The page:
At the well many birds came in for drinking, including a group of 9 Black-bellied Sandgrouse, a beema Yellow Wagtail, Crested Larks, Northern Wheatears, Ortolan Bunting, Oriental Turtle Dove (2) and other birds. The shower was just great in the open of nature, water was cold but outside it was warm so very healthy.
Also while climbing through the hills I recorded few mammal species: Tolay Hare Lepus tolai (1), and Greater Gerbil Rhombomys opimus (5).
Also nice was a juvenile Rose-coloured Starling in a flock of migrating Eurasian Starlings.
The walk brought me except for the above mentioned species also Calandra larks (1000's), Bimaculated Lark (1000's), Short-toed Lark (100's), Lesser Short-toed Lark (6), Skylark (10), Crested Lark (3), Tree pipit (15), Yellow Wagtail (± 3.000), White Wagtail (both races, personata just 2),
A scan of the lake at several spots during the day brought me (just indicative numbers) 450 Ruddy Shelducks, 25.000+ Common Coot, 2200 White-headed Ducks, 8000 Red-necked Phalaropes, 8 Common Shelduck, 40+ Little Grebe, 1500 Teal, 32.000 Common Pochard, 300 Tufted Ducks, 2 Red-crested Pochard, 24 Grey Herons, 2000+ Black-necked Grebes. 4 Great-crested Grebes, 50 Pintail, 1500 Wigeons and a few Mallards and Shovelers. A check along the edges of the lake produced about 700 Little Stints, 20 Avocet, 200 Common Ringed Plover, 40 Wood Sandpipers, 50 Dunlin, 100 Lapwing, 60 Ruff, 40 Black-tailed Godwit and a few Common Greenshanks.
Also had a good look at the various gulls around and that brought me a Great Black-headed Gull (juvenile), Caspian Gull (3), Slender-billed Gull 14 passing by to the south and a few Little Gulls were present on the lake. Also many swallows were around the lake including Barn Swallow and Sand Martin.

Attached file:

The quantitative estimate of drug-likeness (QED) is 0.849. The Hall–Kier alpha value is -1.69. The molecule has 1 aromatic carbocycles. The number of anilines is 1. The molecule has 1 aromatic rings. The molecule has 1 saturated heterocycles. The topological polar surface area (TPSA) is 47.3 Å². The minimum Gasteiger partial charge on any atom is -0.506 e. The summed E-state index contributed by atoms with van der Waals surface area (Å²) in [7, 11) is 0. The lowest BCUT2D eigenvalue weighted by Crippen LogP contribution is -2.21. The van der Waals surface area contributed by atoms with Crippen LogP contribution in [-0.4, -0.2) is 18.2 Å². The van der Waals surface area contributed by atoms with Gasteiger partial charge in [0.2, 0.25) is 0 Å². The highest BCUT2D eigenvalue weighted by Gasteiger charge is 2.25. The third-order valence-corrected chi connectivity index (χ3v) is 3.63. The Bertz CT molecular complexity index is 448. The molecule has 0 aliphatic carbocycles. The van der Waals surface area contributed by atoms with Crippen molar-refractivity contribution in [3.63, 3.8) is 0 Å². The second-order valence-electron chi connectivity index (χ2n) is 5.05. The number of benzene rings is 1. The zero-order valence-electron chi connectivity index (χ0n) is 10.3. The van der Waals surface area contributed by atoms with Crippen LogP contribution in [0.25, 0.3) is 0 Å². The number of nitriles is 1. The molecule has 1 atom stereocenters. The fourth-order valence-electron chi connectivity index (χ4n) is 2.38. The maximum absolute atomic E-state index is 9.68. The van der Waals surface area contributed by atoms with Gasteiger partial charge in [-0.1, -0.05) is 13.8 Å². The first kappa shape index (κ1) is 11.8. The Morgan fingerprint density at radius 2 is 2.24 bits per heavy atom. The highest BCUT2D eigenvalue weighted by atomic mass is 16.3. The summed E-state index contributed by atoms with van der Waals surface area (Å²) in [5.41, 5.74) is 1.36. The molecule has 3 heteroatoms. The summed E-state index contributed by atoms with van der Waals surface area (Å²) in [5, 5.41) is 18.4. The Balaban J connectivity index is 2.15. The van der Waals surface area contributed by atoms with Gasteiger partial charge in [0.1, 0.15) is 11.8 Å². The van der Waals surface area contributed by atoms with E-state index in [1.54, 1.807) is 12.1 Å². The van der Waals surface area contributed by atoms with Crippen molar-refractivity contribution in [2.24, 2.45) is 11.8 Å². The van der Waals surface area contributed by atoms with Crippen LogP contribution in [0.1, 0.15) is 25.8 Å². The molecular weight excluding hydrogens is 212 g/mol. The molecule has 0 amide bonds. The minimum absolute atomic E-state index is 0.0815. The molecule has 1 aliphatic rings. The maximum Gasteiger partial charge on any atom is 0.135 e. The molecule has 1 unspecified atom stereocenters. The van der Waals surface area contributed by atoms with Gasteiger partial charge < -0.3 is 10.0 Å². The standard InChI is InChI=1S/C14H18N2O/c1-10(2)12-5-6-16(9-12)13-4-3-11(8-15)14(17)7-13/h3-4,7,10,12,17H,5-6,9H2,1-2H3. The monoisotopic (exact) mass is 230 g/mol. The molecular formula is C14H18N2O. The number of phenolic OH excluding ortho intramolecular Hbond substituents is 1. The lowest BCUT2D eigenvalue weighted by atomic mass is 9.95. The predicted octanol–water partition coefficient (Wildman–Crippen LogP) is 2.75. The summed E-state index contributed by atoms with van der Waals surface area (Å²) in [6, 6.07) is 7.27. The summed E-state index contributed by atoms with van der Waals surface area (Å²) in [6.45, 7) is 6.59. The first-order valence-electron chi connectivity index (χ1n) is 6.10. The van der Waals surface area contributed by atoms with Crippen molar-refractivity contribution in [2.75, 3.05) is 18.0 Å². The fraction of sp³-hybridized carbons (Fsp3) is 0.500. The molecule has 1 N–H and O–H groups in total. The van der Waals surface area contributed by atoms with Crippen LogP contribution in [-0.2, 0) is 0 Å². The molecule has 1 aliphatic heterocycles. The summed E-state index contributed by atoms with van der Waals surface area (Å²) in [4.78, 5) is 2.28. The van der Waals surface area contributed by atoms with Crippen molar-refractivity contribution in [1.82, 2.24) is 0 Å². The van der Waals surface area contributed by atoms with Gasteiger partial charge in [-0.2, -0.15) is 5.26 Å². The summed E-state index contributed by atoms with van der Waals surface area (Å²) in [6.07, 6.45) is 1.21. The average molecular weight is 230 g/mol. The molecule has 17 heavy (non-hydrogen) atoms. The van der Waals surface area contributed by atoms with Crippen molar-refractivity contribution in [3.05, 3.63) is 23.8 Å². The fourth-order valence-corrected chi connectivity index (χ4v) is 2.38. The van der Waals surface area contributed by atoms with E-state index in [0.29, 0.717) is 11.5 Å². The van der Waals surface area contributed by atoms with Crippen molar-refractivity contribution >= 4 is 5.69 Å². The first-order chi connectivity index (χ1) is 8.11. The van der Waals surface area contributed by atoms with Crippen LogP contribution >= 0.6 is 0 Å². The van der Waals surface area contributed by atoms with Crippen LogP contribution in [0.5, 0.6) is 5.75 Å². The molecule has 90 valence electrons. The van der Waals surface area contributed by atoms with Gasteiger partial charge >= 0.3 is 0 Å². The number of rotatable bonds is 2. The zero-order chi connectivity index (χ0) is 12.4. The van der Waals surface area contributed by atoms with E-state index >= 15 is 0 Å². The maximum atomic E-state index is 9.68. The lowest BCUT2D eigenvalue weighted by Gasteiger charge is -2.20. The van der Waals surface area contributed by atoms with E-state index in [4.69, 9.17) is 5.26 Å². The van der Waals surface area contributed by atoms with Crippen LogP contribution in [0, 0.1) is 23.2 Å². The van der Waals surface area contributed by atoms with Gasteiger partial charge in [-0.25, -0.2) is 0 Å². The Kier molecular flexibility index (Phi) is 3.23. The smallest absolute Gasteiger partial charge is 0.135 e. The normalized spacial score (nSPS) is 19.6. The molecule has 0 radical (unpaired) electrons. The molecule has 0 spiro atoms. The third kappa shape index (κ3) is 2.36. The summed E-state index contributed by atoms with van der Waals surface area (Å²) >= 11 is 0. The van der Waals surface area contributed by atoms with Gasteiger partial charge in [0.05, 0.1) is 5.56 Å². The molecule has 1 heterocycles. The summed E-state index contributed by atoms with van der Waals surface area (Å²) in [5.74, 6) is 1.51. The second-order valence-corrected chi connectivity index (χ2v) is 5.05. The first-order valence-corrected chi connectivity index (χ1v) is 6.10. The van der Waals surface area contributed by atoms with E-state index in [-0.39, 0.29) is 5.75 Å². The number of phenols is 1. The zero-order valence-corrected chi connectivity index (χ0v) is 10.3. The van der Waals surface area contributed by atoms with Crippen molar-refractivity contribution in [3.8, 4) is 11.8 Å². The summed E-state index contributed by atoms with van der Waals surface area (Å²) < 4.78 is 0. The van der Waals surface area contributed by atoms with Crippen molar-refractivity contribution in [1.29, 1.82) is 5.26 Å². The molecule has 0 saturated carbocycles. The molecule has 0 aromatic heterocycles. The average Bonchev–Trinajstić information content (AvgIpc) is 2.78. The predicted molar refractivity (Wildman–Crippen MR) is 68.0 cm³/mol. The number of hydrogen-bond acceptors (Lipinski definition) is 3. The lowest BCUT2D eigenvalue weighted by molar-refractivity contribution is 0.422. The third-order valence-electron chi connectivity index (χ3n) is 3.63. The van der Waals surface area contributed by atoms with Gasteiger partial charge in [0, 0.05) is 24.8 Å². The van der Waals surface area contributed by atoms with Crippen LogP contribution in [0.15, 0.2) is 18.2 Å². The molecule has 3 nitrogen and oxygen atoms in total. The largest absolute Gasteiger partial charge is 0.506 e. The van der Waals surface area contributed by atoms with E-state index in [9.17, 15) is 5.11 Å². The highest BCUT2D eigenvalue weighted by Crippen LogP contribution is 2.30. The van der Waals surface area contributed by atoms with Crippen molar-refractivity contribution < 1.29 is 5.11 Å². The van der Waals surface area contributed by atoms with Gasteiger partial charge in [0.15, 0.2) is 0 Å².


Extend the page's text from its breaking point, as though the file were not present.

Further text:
Back at the camp I saw another adult Daurian Shrike, also a nice adult White-tailed Eagle flew around at some distance.
Checking of the nets produced in and out the nets Blyth's Reed-warbler, Booted Warbler, Common Rosefinch, Bluethroat and Common Kestrel.
Like yesterday some Caspian Reed Warblers were present in the river alongside the camp. Today I could see them well and a nice taxa to see. The end of the show produced a group of 11 Common Cranes passing by and late at night at huge group of Demoiselle Cranes came down to sleep.
Today one new species: Black-bellied Sand-grouse
I woke up with the sun shining, still cold, but a warm cup of tea kept me going. And soon a Red-throated Pipit passed overhead calling loudly. Arend and Andrea went to the well I visited yesterday.
Wim and I patrolled the nets the whole day and except for the more commoner species we caught a fine Moustached Warbler, 2 Booted Warblers (were seen), a fine Paddyfield Warbler and 1 male and 2 female type Bluethroats. Also 2 more Moustached Warblers were seen in the field as were a few fuscus Reed Warblers.
Birding around the camp today produced an Osprey (juvenile), Slender-billed Gull (juvenile), Penduline Tit (5), Caspian Gull (adult), Imperial Eagle, Gull-billed Tern (adult summer plumage), Quail 1, Red-necked Grebe 3, Red-crested Pochard 4, Red-necked Phalarope 8,000, White-headed Duck and a third-year male and 2 female Pallid Harriers.
Also I came across a Dione Snake Elaphe dione 3 times today while checking the nets.
A flock 75 Steppe Buzzards came past us late in the day. The groups was soaring above the camp and were soon joined by two Demoiselle Cranes.
Today 3 new species: Moustached Warbler, Paddyfield Warbler and Dalmatian Pelican
An incredible start to the day. I woke up because a large group of Demoiselle Cranes left the lake very early. Of course it was extremely cold (around 5ºC) like every morning and it took some time to finally get out! Got my clothes on and took the walk to the main tent (just 40 metres). Firstly an Imperial Eagle flew past, followed by an adult White-tailed Eagle and just behind it a juvenile Osprey. You see the Daurian Shrike already in top of the bushes, you see a Blyth's Reed Warbler crawling through the bushes and finally a juvenile Pallid Harrier is passing overhead. And then you haven't even reached the headquarters! The cup of tea I drank while scanning the lake with my scope and seeing White-headed Ducks everywhere as Red-necked Phalaropes makes you think: now I have to started the real bird watching.